C.F.: I have actually been fortunate enough through another subsequent competition to construct a form of the idea. That experience far exceeded my expectations in terms of its reception and performance. Whenever you have the opportunity to bring a concept to life you confront many challenges, but you can also discover many delightful surprises. In this particular case, it overwhelmingly verified the social component of such a concept, which has not been discussed much in the discourse. With further development I expect people will discover new uses for this material.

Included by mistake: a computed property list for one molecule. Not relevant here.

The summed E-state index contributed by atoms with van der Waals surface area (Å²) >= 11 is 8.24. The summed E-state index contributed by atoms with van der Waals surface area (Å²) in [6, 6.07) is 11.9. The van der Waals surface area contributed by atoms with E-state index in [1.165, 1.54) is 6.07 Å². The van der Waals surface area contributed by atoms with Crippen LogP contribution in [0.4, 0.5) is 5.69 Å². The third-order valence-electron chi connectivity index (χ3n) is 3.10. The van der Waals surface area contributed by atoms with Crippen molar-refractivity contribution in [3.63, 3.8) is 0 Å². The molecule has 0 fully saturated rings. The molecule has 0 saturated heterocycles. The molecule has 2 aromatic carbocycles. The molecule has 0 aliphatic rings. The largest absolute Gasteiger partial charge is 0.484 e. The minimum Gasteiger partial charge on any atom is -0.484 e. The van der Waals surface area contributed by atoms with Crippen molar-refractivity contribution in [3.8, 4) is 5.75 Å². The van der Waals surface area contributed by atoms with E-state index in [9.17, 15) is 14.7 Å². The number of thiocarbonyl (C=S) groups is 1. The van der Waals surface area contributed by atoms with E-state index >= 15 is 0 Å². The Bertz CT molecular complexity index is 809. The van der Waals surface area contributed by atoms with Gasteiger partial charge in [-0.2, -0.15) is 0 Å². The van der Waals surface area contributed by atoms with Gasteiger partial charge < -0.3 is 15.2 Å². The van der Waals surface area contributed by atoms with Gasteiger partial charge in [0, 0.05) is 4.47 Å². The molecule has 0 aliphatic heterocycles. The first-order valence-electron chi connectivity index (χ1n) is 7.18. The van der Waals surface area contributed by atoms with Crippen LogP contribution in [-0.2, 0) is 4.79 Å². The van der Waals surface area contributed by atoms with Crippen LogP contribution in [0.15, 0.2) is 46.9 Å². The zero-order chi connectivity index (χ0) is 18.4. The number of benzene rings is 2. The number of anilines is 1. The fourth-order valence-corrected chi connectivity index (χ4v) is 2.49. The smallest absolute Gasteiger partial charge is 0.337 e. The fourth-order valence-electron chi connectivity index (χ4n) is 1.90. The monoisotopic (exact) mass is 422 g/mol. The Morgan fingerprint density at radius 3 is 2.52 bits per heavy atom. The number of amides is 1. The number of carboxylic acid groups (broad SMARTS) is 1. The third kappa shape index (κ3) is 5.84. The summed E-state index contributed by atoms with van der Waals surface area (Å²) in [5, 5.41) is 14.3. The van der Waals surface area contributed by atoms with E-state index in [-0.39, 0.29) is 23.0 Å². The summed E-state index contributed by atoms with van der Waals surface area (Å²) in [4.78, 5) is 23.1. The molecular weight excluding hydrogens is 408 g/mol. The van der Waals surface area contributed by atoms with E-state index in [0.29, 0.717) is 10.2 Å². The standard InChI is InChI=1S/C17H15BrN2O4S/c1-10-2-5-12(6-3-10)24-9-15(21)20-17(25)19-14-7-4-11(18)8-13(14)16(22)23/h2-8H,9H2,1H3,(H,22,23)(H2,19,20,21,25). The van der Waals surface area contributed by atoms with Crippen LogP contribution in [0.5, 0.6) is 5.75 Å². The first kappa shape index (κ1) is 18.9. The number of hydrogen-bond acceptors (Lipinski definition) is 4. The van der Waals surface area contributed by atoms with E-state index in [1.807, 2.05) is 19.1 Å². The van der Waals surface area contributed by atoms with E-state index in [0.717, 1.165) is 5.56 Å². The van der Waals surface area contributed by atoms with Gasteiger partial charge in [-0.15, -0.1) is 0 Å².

​​J.M.: Possible implementation… well, Alveolus is designed to exist in 3 forms: Gigantua, which resembles the scale of the Burj, a medium sized module and small sized module. I think, Alveolus can’t succeed to its fullest potential without nations playing their part in curbing global warming. Imagine how cities will become healthier for the younger generations if nations adopted Alveolus. Once such a piece of architecture establishes itself in this constantly changing world, maybe architectural alchemy will start addressing clearly what the purpose of our built space is. Maybe we could witness a new typology in the discourse.

What are your thoughts on the role of a competition in sharing and promoting your ideas?